As the Independent sees it: "Ever the political opportunists, UKIP feed off an institution they despise." Meanwhile, the Daily Star hears from ex-party workers who describe the party's west London HQ as "utterly chaotic", with employees - as the paper puts it - "stripping off and bringing their own pets to work".

But - despite hearing how the party is run by the "cult of one personality" - that of Mr Farage - Rachel Sylvester, in the Times, warns rivals: "Don't laugh at UKIP - it's a serious force."

Bank 'raid'

The Financial Times sets out what it says are Labour's plans for a "£6bn tax raid on bankers and prime property owners" to fund election pledges including a job creation scheme.

It says "a political reckoning is coming" if Labour wins the next election and adds that the party is "looking towards the City with hungry eyes".

But the Daily Mail reports critics branding Labour's plan to "guarantee" jobs for every young person as "pie in the sky". The paper's editorial column describes the scheme as the "same failed answer to unemployment, rehashed in 100 guises over the decades".

The Daily Telegraph notes that Shadow Chancellor Ed Balls plans to restrict tax relief on pension contributions to 20p, for those who pay the 45p top rate of income tax. "To target pensions yet again - as Gordon Brown did in his first budget in 1997 - sends a clear message across the income spectrum: don't bother to accumulate any savings because the government will eventually come after them."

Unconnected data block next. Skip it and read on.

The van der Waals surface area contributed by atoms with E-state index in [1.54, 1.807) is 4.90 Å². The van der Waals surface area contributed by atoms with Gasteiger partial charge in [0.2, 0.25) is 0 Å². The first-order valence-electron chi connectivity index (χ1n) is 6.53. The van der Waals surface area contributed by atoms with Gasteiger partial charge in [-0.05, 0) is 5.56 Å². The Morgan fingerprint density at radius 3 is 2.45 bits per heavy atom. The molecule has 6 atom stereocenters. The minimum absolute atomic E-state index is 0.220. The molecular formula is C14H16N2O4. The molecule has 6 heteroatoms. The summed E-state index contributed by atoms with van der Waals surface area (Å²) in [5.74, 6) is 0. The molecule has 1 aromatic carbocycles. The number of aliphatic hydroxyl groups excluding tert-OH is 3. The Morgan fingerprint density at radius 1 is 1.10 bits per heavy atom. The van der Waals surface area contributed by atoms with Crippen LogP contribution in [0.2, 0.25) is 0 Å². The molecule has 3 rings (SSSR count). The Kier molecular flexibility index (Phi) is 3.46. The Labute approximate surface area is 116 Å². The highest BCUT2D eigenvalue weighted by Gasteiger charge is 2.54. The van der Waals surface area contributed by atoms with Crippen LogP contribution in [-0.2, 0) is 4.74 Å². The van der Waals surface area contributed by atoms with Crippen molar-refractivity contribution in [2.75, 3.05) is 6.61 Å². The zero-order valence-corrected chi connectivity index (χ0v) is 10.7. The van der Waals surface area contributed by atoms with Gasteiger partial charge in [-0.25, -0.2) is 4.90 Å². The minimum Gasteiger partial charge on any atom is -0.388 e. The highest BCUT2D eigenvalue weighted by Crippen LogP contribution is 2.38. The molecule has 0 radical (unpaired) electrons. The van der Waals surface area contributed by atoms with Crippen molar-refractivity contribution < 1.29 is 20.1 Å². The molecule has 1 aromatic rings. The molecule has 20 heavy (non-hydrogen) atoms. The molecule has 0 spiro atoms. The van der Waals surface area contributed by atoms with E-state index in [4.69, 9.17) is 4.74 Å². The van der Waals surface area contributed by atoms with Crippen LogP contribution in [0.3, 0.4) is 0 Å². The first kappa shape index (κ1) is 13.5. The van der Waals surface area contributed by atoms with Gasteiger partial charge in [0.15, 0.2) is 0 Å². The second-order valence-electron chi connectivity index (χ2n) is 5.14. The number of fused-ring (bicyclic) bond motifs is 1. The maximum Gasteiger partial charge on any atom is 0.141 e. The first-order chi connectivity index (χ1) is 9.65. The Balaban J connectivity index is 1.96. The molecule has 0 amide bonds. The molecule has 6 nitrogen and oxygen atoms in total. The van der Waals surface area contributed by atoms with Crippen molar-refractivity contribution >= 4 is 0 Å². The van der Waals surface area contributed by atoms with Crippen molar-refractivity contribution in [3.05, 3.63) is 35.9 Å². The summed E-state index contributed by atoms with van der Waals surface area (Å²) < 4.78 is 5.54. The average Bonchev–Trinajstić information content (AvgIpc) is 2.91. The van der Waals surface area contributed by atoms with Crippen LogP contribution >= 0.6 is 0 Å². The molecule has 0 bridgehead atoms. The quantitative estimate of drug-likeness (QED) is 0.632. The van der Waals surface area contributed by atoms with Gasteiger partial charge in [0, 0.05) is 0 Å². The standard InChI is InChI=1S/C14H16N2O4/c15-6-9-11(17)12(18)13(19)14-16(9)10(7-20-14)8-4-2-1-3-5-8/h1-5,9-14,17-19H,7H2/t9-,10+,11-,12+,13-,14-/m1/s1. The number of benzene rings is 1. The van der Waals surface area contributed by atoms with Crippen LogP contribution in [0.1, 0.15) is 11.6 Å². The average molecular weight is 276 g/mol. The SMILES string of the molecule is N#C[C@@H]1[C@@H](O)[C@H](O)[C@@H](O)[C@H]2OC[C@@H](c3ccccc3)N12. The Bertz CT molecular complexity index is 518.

The paper's cartoonist, Adams, sketches Mr Balls as a masked raider sneaking into a bank and snatching the pension savings of an elderly woman.

Striking gold

Images of Paralympic athlete Kelly Gallagher, who became the first Briton to win skiing gold at a Winter Games with her first place - guided by Charlotte Evans - in the Super-G in Sochi, appear on the front pages of the Times and the Guardian.

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The Daily Mirror calls the pair "winter wonders". Its editorial column says: "[Kelly] and Britain's other medallists are an inspiration, proving how with help and encouragement those among us with disabilities can reach extraordinary heights."

Alex Lowe, in the Times, prints the lines of a song Gallagher sang to Evans at the top of the slope - a method of relaxing herself - which begin "if you gave me a chance I would take it" and describes how prescient the lyrics turned out to be.

Forty-eight hours before climbing on the top step of the podium, he notes, they had finished last in the downhill race - "a result that left Evans a 'blubbering wreck' and shattered Gallagher's confidence".

The Independent pictures the pair with Jade Etherington and guide Caroline Powell, who claimed bronze in the same race, and who had won silver in the downhill previously.